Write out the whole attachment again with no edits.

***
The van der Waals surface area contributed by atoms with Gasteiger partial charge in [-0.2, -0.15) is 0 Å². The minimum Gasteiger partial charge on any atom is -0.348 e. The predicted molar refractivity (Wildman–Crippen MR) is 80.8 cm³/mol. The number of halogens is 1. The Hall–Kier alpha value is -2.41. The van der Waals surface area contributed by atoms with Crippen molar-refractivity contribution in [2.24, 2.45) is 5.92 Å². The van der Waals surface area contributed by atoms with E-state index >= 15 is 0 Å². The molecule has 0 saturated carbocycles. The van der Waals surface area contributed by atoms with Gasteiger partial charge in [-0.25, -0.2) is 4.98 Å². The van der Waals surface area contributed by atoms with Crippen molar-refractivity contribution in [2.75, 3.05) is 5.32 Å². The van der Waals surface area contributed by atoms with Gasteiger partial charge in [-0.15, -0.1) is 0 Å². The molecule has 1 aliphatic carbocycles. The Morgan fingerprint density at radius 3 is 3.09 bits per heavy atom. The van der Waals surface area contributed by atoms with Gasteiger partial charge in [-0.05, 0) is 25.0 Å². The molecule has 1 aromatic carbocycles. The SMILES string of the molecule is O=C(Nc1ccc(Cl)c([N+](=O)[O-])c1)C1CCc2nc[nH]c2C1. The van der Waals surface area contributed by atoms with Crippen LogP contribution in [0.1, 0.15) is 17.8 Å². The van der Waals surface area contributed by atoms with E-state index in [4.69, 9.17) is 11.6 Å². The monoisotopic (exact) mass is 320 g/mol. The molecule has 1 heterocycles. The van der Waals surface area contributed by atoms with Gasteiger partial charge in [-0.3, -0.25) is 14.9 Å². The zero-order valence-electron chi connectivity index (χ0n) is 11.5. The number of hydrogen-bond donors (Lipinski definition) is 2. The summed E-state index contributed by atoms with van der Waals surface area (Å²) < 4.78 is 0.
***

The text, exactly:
The van der Waals surface area contributed by atoms with Gasteiger partial charge in [-0.2, -0.15) is 0 Å². The minimum Gasteiger partial charge on any atom is -0.348 e. The predicted molar refractivity (Wildman–Crippen MR) is 80.8 cm³/mol. The number of halogens is 1. The Hall–Kier alpha value is -2.41. The van der Waals surface area contributed by atoms with Crippen molar-refractivity contribution in [2.24, 2.45) is 5.92 Å². The van der Waals surface area contributed by atoms with E-state index >= 15 is 0 Å². The molecule has 0 saturated carbocycles. The van der Waals surface area contributed by atoms with Gasteiger partial charge in [-0.25, -0.2) is 4.98 Å². The van der Waals surface area contributed by atoms with Crippen molar-refractivity contribution in [2.75, 3.05) is 5.32 Å². The van der Waals surface area contributed by atoms with Gasteiger partial charge in [-0.15, -0.1) is 0 Å². The molecule has 1 aliphatic carbocycles. The Morgan fingerprint density at radius 3 is 3.09 bits per heavy atom. The van der Waals surface area contributed by atoms with Gasteiger partial charge in [-0.05, 0) is 25.0 Å². The molecule has 1 aromatic carbocycles. The SMILES string of the molecule is O=C(Nc1ccc(Cl)c([N+](=O)[O-])c1)C1CCc2nc[nH]c2C1. The van der Waals surface area contributed by atoms with Crippen LogP contribution in [0.1, 0.15) is 17.8 Å². The van der Waals surface area contributed by atoms with E-state index in [4.69, 9.17) is 11.6 Å². The monoisotopic (exact) mass is 320 g/mol. The molecule has 1 heterocycles. The van der Waals surface area contributed by atoms with Gasteiger partial charge in [-0.3, -0.25) is 14.9 Å². The zero-order valence-electron chi connectivity index (χ0n) is 11.5. The number of hydrogen-bond donors (Lipinski definition) is 2. The summed E-state index contributed by atoms with van der Waals surface area (Å²) < 4.78 is 0.